By Aung Kyaw Aye Chan
Myanmar’s peaceful change-over to civilian rule which is assumed to have started in 2010 has been a little well over two years in power now. With the support by the majority of the people, the democratically-elected civilian government has been trying to solve the problems—some normal and some critical—after taking power in 2016.
In addition to national peace and reconciliation, Maungtaw conflict in Rakhine State happens to become entangled with human rights and freedom of press.
Freedom of press
Here I would like to present some facts to my readers what I have observed in connection with freedom of press. As it is well known , Myanmar has been gradually struggling for civilian rule of independence and democratic rights from the military dictatorship.
Even if the present situation is not completely satisfactory, it won’t be wrong to say that the present-day human rights and freedom of press are much better than those during last 50 years. In saying so, I would like to provide a lot of evidences.
Only a few days ago the Ministry of Information issued a statement on permission of printing materials and publishing and news agencies, totaling 3898 publishers and owners of news agencies. Three news agencies existed in 2014 and now to the considerable increase of 91 in 2017.
The cancellation of news agencies While the numbers of news agencies in Myanmar has increased, some news agencies in neighbouring countries have been cancelled. The US-backed Radio Free Asia and 19 sub-radio stations in Cambodia were shut down in 2017, leading to a reduction of 30 employees . RFA has been under pressure to pay taxes in retrospect . In the way the Voice of America has been facing taxation problems in retrospect for twenty years. In mid-2017, six RFA correspondents were arrested and they have been in prison up until now in Viet Nam. They were alleged to report on the polluted water released from the Taiwan steelworks in Viet Nam whose waste products reportedly damaged many areas of fishing grounds. In Myanmar some local news agencies have sent false reports to foreign news agencies to tarnish the reputation of our leaders; these reports are found to be inconsistent with journalistic ethics.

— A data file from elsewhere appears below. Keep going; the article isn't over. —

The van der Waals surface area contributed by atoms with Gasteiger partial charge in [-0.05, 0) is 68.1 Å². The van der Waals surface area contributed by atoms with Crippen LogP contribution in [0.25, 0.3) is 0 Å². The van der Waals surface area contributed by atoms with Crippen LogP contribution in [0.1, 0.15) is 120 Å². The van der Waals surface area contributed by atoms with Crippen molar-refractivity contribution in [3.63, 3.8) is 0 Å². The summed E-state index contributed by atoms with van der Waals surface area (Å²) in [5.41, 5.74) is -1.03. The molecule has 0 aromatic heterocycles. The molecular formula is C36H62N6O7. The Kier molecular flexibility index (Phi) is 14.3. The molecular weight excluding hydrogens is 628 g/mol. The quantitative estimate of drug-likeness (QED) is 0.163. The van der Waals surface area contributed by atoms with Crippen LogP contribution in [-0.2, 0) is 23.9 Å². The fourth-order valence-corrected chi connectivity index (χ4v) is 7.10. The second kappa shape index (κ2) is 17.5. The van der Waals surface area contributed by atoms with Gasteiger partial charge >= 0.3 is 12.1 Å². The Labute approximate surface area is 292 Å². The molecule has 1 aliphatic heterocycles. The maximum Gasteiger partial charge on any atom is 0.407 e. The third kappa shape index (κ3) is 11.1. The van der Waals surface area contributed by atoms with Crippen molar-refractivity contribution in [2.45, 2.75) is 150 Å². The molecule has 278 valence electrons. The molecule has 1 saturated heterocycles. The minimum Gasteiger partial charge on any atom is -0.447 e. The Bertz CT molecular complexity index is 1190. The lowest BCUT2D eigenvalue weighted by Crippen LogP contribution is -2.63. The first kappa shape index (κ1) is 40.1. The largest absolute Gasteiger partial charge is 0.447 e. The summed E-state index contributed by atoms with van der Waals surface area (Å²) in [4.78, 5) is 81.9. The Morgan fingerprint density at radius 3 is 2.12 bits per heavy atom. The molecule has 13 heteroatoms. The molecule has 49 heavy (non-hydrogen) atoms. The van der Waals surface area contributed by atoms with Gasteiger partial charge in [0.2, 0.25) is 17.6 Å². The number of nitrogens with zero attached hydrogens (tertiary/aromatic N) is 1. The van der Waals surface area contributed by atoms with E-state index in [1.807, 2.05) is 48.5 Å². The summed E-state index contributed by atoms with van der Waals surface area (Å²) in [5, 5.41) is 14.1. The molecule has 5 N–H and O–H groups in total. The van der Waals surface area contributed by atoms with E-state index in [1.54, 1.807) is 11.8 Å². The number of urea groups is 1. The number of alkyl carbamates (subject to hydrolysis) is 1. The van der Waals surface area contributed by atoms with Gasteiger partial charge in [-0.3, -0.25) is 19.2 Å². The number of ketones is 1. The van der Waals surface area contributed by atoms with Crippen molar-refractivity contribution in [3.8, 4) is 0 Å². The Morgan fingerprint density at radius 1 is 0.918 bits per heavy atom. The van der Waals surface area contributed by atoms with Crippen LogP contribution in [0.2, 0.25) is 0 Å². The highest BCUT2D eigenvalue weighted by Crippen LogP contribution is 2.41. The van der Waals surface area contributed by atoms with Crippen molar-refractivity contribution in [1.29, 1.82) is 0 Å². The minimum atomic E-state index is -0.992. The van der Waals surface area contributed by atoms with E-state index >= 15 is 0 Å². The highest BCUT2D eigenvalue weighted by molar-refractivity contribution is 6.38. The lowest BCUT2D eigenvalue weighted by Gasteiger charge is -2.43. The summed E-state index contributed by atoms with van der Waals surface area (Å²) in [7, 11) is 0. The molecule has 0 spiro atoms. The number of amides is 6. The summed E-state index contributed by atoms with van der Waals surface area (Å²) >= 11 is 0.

I would like to quote some statements issued by RSF( The Reporters without Borders). Myanmar Literary Board was dissolved on 20 August, 2012, thereby raising the position of freedom of press gradually to the position of 131 in 2017 and indicating more press freedom in the country.
A decline in freedom of press in the whole Southeast Asia Freedom of press in the whole Southeast Asia has declined, according to the article by Dominic Faulder in Nikkei Asian Review. In his article freedom of press is divided into three categories: complete freedom, partial or no freedom at all. No freedom of press for 51% of 4.1 billion population in Asia; partial freedom for 44% and 5% for complete freedom of information. Myanmar falls in the category of partial freedom. China stands at 176th position and Laos and Viet Nam stand at 170th and 175th respectively and finally North Korea stands at 180th position.
Freedom of press in ASEAN community has declined considerably: Thailand ranked 66th position in 2002, but now in 142nd position; the Philippines declined from 89th position to 127th position where 92 journalists were killed between 1992 and 2018. According to the statistics compiled the US-based Committee to Protect Journalists(CPJ), as many as 1278 journalists were killed during the same period in the whole world.
A decline in the US
Freedom of press has also declined in the United States where a lot of human rights organization and news agencies are based.
President Donald Trump has attacked the media with harsh words, thereby bringing down from the 17th position to 43rd position, according to the CPJ statistics. Lastly I want to put up the Maungtaw conflict in Rakhine State. In connection with the murder with 10 ARSA terrorists, actions are being taken against 16 soldiers, policemen and villagers from Innden village, Maungtaw District. “ The positive steps taken by the Tatmadaw should be encouraged,” Myanmar representative to the UN told the UN Security Council on 13 February about the real situation in Rakhine State. He also pointed out that even though there are few clashes in the region, the threat of ARSA terrorist group still remains among the local people.
The Rakhine conflict is hard to solve by pointing out violations of human rights and lack of freedom of press because of long and complex historical context. The news report about Inndenm village sent by the two Reuters correspondents tended to have bad blood between race and religion, to tarnish the reputation of Myanmar leaders and without showing due regards to journalistic ethics. It would be wrong to say the press freedom has declined in Myanmar on account of the arrest of two Reuters journalists.
The majority of Myanmar people understand that they have to analyze the Maungtaw conflict not only in the nature of human rights and press freedom but from the geographical neighbourhood. Recent statements by the Russian Embassy revealed that accusations against Daw Aung San Suu Kyi concerning Rakhine conflict
are unjustifiable. Similarly, China, India and ASEAN
Community stand side by side with Myanmar in the disputes. While friendly countries keep standing side by side with our country, Myanmar people should decide what our priorities are.
Freedom of press is visibly seen from the time of abolishing the Literary Scrutiny Board in 2012 to the time of publishing newspapers and journals today. It is truly indicator of freedom of press in Myanmar. By keeping national interests and security properly balanced, Myanmar will continue to struggle against new challenges and obstacles amid its reformation of political process.
Translated by Arakan Sein